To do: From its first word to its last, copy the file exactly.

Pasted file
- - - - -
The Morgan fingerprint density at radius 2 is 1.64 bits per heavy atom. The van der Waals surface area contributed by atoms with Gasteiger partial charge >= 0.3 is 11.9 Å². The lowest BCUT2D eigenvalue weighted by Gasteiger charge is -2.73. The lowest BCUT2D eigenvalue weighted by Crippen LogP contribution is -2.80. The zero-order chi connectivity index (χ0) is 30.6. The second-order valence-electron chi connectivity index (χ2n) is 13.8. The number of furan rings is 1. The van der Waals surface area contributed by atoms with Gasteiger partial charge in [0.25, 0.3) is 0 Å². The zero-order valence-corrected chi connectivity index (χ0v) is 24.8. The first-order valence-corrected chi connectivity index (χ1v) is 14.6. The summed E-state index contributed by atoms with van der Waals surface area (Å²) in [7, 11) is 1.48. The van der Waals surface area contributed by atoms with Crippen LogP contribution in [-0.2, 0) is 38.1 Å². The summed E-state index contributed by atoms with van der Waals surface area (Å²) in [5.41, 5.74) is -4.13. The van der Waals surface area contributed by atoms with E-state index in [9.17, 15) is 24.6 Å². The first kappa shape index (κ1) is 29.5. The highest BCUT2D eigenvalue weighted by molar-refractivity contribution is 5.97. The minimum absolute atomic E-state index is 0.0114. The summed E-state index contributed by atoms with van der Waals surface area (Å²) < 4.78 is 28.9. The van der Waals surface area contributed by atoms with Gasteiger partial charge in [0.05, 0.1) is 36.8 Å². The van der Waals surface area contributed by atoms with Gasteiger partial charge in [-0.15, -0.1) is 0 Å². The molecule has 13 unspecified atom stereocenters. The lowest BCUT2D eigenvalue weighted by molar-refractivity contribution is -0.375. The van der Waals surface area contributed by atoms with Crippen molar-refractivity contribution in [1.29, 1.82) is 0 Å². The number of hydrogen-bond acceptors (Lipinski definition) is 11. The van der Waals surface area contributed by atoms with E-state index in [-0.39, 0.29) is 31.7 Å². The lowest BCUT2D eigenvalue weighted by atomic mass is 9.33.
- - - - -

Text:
The Morgan fingerprint density at radius 2 is 1.64 bits per heavy atom. The van der Waals surface area contributed by atoms with Gasteiger partial charge >= 0.3 is 11.9 Å². The lowest BCUT2D eigenvalue weighted by Gasteiger charge is -2.73. The lowest BCUT2D eigenvalue weighted by Crippen LogP contribution is -2.80. The zero-order chi connectivity index (χ0) is 30.6. The second-order valence-electron chi connectivity index (χ2n) is 13.8. The number of furan rings is 1. The van der Waals surface area contributed by atoms with Gasteiger partial charge in [0.25, 0.3) is 0 Å². The zero-order valence-corrected chi connectivity index (χ0v) is 24.8. The first-order valence-corrected chi connectivity index (χ1v) is 14.6. The summed E-state index contributed by atoms with van der Waals surface area (Å²) in [7, 11) is 1.48. The van der Waals surface area contributed by atoms with Crippen LogP contribution in [-0.2, 0) is 38.1 Å². The summed E-state index contributed by atoms with van der Waals surface area (Å²) in [5.41, 5.74) is -4.13. The van der Waals surface area contributed by atoms with E-state index in [9.17, 15) is 24.6 Å². The first kappa shape index (κ1) is 29.5. The highest BCUT2D eigenvalue weighted by molar-refractivity contribution is 5.97. The minimum absolute atomic E-state index is 0.0114. The summed E-state index contributed by atoms with van der Waals surface area (Å²) < 4.78 is 28.9. The van der Waals surface area contributed by atoms with Gasteiger partial charge in [0.05, 0.1) is 36.8 Å². The van der Waals surface area contributed by atoms with Gasteiger partial charge in [-0.15, -0.1) is 0 Å². The molecule has 13 unspecified atom stereocenters. The lowest BCUT2D eigenvalue weighted by molar-refractivity contribution is -0.375. The van der Waals surface area contributed by atoms with Crippen molar-refractivity contribution in [1.29, 1.82) is 0 Å². The number of hydrogen-bond acceptors (Lipinski definition) is 11. The van der Waals surface area contributed by atoms with E-state index in [-0.39, 0.29) is 31.7 Å². The lowest BCUT2D eigenvalue weighted by atomic mass is 9.33.